Sugar Shock: How faulty science hid the health effects of sugar.
"There is definite evidence that too much sugar can increase the risk of many health problems," says Dr. Sheela N. Magge. She's a pediatrician in Washington, D.C.
Doctors didn't always think this way. For years, sugar was considered mostly harmless. But new research suggests that's partly because of dishonest science back in the 1960s. The sugar industry secretly paid for a study blaming fat in food--not sugar--for health problems.
Hiding the Evidence
In the 1960s, scientists were trying to figure out why so many Americans die of heart disease. It's the leading cause of death around the world.
Researchers found evidence that both fat and sugar can cause heart disease. But a group called the Sugar Research Foundation (SRF) didn't like that result. The SRF represented sugar companies. Those companies would lose money if Americans ate fewer sweets.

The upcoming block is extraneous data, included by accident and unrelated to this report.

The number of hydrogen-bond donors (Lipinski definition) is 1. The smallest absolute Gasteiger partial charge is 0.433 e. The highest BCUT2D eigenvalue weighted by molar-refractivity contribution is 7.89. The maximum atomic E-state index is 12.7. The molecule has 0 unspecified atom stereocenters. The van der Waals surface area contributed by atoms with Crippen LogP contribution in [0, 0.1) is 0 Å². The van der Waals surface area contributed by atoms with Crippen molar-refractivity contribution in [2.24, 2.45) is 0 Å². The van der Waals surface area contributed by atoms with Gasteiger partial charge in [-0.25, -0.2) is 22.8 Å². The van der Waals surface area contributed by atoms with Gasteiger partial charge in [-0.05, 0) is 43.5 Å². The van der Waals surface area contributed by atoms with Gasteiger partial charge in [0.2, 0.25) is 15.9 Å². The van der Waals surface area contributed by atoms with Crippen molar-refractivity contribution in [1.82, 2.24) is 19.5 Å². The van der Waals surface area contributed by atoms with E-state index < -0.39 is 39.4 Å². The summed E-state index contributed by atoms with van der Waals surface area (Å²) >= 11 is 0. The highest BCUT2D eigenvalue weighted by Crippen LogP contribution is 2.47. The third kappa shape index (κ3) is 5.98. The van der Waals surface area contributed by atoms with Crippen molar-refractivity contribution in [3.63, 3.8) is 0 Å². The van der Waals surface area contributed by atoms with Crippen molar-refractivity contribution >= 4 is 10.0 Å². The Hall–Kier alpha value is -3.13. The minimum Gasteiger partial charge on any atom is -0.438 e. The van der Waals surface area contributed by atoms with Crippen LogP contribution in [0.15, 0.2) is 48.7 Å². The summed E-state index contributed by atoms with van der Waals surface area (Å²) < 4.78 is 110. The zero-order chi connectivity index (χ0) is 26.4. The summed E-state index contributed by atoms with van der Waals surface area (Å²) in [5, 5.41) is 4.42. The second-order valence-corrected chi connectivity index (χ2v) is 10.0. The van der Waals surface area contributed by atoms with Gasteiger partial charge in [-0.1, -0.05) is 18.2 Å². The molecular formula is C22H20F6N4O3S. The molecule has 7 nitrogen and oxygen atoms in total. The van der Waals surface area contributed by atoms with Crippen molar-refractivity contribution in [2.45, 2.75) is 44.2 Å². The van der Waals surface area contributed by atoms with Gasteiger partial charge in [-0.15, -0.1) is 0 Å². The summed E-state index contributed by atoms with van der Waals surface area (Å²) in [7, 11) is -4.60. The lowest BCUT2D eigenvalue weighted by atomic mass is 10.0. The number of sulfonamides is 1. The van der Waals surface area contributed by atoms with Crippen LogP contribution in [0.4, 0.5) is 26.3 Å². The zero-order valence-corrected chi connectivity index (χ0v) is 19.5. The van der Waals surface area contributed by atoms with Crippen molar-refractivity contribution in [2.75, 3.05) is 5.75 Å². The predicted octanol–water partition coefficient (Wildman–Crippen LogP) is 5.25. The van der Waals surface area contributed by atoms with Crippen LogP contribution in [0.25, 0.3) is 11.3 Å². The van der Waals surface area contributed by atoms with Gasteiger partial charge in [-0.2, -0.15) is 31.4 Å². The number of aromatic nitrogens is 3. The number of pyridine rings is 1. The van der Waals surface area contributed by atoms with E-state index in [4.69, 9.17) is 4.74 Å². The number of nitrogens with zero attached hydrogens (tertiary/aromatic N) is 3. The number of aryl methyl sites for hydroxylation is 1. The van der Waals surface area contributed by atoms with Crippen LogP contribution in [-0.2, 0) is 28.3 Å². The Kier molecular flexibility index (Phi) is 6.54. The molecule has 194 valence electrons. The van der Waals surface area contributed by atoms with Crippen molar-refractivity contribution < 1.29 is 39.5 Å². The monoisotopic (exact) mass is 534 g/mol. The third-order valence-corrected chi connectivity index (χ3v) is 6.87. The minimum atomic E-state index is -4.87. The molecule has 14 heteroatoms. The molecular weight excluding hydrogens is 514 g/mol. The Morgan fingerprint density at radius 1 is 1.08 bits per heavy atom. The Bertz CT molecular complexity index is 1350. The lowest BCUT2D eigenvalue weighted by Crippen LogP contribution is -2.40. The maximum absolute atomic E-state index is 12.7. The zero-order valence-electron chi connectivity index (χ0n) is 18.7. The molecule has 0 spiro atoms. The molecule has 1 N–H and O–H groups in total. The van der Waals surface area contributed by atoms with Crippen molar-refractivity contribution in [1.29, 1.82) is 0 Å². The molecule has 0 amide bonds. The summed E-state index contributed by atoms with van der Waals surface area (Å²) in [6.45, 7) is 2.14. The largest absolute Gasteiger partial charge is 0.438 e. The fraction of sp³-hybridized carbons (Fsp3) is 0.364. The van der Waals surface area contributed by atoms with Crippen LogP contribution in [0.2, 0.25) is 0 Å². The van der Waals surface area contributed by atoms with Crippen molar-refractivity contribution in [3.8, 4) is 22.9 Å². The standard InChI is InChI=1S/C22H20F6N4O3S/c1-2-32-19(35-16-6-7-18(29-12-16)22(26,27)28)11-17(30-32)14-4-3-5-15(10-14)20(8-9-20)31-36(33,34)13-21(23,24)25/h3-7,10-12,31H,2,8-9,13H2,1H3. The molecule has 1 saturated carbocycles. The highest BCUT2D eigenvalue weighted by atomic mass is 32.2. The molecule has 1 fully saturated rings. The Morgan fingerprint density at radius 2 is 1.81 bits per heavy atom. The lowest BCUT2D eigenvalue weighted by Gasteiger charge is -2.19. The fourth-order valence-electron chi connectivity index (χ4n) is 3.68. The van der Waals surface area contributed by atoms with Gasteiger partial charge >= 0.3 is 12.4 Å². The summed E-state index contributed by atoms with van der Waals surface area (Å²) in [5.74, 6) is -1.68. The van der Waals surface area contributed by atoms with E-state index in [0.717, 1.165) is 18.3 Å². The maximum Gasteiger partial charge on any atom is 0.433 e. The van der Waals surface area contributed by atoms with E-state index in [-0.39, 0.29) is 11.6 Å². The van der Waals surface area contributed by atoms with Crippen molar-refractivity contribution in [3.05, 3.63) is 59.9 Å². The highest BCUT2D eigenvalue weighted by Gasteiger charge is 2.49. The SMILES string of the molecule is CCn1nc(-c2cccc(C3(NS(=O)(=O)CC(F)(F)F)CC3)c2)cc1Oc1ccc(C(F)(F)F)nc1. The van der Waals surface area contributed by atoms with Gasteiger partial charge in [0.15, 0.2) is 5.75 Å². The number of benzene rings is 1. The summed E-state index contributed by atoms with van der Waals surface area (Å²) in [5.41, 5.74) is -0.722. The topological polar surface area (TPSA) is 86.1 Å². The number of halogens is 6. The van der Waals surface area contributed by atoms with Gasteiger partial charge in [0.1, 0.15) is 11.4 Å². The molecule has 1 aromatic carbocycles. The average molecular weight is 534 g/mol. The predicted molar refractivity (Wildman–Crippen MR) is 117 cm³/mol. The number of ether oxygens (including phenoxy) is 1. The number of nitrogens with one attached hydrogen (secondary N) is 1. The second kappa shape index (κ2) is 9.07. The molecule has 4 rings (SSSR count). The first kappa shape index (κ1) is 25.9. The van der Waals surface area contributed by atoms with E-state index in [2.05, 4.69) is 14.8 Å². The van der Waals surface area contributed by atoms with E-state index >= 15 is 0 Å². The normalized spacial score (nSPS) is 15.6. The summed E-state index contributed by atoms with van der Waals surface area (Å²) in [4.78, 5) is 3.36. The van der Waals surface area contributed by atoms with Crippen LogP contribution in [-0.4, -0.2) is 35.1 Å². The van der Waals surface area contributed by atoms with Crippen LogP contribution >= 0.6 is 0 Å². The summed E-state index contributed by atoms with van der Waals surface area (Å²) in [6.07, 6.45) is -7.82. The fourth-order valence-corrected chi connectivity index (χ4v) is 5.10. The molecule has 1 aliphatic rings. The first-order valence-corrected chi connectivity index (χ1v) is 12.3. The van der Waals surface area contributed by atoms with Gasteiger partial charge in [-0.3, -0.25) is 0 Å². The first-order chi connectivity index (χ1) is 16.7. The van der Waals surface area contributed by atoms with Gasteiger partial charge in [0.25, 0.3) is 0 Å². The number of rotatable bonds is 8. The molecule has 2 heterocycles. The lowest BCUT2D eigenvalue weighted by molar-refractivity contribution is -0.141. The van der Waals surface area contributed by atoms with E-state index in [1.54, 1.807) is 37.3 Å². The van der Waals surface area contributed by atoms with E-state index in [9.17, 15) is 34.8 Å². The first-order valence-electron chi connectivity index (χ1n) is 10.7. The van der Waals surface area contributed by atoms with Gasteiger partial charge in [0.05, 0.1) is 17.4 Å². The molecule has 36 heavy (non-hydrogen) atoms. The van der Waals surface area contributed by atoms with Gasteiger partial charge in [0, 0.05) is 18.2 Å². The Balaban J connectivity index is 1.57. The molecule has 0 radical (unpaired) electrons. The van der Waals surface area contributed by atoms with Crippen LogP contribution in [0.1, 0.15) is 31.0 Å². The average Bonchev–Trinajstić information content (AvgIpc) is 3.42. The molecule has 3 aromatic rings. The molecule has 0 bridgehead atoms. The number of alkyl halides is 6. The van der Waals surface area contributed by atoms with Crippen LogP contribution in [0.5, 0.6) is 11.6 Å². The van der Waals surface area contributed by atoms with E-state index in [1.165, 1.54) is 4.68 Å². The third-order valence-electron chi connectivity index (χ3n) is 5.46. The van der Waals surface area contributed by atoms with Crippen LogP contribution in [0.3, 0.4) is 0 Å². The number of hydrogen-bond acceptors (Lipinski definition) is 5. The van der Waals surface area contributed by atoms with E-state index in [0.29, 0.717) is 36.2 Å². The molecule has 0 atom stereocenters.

Last year, scientists at the University of California, San Francisco, found papers from the 1960s. The papers show that the SRF paid three nutrition scientists to write a scientific review. This type of article uses evidence from many studies to draw conclusions.
The nutrition scientists published their review in 1967. It concluded that fat causes heart disease. It downplayed the evidence against sugar. Today, scientists must state if they've been paid by anyone who might unfairly influence their research. But in the 1960s, that wasn't required.
The article swayed public opinion for decades. But recent research shows that sugar isn't harmless after all.
Your body needs calories, or energy stored in food. But sugary foods tend to have too many, says Magge. The body stores this extra energy as fat. Sugar can also cause problems like diabetes that increase the risk of heart disease later on.
Many healthy foods, like fruit and milk, naturally contain some sugar. But the problem is extra sugar that's added to some foods, explains Kimi McAdam. She's a registered dietitian based in Anaheim, California.